Recommended:
What is Metaphysics
Letter on Humanism

Nietzsche: Volumes One and Two

The Phenomenology of Spirit  by G.W.F. Hegel

Difficulty: 10+

When people say Hegel is really hard to read, they are not exaggerating. I only read a few chapters from this book because it is incredibly difficult. I would strongly suggest that you follow a reading guide or have a Hegel expert near you because this is one of the most difficult text that exists. Many people get through this book without knowing what Hegel is talking about. Unfortunately, it is a must read for anyone who is interested in continental philosophy (or any other modern philosophies) because Hegel happens to be an important intellectual figure responsible for having a significant impact on famous figures such as Karl Marx, Sigmund Freud, Edmund Husserl, Jacques Lacan, Maurice Merleau-Ponty, and many more.

Recommended:
Lectures on the Philosophy of History

The Critique of Pure Reason  by Immanuel Kant

Difficulty: 10

Kant might be a bad writer, but he has a brilliant mind and that is all that matters at the end. This book requires you to have a solid understanding of Rene Descartes, John Locke, David Hume, Baruch Spinoza, Gottfried Wilhelm Leibniz and George Berkeley.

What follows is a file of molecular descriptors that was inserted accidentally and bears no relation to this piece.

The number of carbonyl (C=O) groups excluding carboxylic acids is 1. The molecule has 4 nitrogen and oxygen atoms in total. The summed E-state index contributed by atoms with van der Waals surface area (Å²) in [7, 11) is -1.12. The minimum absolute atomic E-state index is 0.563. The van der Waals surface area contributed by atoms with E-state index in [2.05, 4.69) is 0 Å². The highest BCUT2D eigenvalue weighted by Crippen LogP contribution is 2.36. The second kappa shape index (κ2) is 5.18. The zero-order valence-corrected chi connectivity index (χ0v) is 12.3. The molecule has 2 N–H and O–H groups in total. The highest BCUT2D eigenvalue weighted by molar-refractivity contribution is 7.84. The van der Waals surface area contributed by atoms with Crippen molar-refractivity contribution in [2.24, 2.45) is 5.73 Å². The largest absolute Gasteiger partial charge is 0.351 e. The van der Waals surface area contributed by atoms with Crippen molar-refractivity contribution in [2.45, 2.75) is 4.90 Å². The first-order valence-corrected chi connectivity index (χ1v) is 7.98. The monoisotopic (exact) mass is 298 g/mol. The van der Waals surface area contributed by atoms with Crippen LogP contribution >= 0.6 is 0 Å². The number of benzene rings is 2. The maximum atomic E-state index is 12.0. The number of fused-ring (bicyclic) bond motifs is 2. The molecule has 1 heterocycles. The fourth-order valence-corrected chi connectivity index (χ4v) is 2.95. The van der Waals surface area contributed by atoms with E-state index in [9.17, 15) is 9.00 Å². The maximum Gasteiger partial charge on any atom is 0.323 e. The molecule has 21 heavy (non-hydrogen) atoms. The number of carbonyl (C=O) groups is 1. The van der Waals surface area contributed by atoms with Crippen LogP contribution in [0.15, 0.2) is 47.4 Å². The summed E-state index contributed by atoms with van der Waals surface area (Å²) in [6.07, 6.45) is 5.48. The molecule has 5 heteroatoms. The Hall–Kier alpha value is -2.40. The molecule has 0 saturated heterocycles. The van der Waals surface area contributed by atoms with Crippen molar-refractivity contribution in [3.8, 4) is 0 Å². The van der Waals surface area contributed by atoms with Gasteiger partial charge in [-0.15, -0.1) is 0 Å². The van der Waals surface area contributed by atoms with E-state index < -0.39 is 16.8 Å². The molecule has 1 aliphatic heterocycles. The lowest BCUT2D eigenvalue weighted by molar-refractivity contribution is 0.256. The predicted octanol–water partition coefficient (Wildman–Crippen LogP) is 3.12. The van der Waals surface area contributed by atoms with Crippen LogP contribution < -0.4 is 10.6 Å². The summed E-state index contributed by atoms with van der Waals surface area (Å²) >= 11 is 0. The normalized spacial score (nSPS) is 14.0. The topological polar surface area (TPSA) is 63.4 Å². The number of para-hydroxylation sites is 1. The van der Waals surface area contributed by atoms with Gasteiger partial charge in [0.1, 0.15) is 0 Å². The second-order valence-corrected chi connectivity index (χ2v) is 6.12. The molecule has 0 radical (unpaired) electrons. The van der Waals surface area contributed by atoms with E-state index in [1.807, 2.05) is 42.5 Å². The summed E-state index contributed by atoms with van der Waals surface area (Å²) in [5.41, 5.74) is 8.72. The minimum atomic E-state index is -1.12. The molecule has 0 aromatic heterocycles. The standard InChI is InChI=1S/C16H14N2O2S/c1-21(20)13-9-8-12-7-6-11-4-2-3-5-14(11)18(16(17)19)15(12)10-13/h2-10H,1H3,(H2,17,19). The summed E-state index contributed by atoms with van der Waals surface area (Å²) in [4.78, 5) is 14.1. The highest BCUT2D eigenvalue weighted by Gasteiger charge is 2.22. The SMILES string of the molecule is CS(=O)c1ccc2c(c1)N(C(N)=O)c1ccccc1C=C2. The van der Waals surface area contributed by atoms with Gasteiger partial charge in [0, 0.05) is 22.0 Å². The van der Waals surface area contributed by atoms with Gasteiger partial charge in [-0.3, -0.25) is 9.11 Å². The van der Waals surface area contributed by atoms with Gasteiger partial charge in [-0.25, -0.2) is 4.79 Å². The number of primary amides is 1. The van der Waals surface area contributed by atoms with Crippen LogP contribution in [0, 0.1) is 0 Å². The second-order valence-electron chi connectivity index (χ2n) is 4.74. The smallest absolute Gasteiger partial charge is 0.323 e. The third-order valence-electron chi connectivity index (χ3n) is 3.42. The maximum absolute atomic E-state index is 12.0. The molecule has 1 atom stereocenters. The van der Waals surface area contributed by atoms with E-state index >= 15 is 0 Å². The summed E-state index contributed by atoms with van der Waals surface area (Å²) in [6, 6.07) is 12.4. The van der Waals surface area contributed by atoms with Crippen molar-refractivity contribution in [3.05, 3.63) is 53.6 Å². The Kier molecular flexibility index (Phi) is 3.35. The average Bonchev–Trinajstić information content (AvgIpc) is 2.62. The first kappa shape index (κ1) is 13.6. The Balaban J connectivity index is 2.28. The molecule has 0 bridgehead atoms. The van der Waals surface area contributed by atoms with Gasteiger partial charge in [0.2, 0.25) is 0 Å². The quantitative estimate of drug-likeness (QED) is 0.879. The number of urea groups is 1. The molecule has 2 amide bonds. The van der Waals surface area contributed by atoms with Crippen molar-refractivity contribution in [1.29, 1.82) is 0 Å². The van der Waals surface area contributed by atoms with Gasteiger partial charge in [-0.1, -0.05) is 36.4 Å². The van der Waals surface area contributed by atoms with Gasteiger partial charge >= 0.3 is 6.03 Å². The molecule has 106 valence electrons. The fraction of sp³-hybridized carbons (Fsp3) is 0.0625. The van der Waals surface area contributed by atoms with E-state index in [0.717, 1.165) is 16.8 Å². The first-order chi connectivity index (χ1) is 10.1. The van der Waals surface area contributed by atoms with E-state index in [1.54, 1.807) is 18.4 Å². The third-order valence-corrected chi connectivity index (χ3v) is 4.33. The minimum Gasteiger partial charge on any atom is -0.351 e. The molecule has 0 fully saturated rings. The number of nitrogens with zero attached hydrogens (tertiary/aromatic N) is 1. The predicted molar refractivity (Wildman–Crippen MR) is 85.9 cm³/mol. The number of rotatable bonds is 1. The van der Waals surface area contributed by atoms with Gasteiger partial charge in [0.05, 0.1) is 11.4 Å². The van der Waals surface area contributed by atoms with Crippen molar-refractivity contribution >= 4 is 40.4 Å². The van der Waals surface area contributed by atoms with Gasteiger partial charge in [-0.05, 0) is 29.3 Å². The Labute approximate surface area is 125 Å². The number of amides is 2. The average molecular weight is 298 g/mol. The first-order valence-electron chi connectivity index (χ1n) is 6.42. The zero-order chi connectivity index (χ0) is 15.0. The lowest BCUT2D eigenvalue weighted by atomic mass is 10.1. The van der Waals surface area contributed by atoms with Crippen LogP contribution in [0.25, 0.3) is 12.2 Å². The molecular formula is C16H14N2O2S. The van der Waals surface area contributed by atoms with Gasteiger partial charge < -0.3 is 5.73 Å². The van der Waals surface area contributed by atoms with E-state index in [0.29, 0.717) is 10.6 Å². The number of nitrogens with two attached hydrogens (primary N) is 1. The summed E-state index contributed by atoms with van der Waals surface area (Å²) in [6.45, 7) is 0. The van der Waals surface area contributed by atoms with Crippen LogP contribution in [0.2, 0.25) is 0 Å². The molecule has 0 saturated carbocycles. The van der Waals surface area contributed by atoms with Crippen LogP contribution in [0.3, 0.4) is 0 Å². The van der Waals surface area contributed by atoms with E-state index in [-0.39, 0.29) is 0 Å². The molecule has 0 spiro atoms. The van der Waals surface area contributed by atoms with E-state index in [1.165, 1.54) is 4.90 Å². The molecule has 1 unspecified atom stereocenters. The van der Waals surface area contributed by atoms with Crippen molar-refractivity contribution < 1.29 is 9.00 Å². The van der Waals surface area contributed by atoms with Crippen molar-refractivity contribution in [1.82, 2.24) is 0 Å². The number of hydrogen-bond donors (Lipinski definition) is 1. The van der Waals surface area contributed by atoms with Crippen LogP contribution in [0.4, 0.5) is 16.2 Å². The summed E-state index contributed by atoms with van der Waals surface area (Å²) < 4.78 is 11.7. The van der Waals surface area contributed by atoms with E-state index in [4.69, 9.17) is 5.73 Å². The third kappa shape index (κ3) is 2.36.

There is a reason why everyone who wishes to learn modern philosophy or any post-Kantian philosophy (19th century onwards) must first understand Kant’s ideas on consciousness and transcendental idealism. The Critique of Pure Reason is where Kant begins his famous argument that we can never know anything in-itself and the only thing we can experience is phenomena. It is a classic problem on consciousness that has never really been solved till this day. I recommend the translated editions from Cambridge University Press.

Voice and Phenomenon  by Jacques Derrida

Difficulty: 10

In my opinion, this is Derrida’s most important work since I feel like a lot of his fundamental ideas began here. Derrida also said that this book was among one of his personal favorites.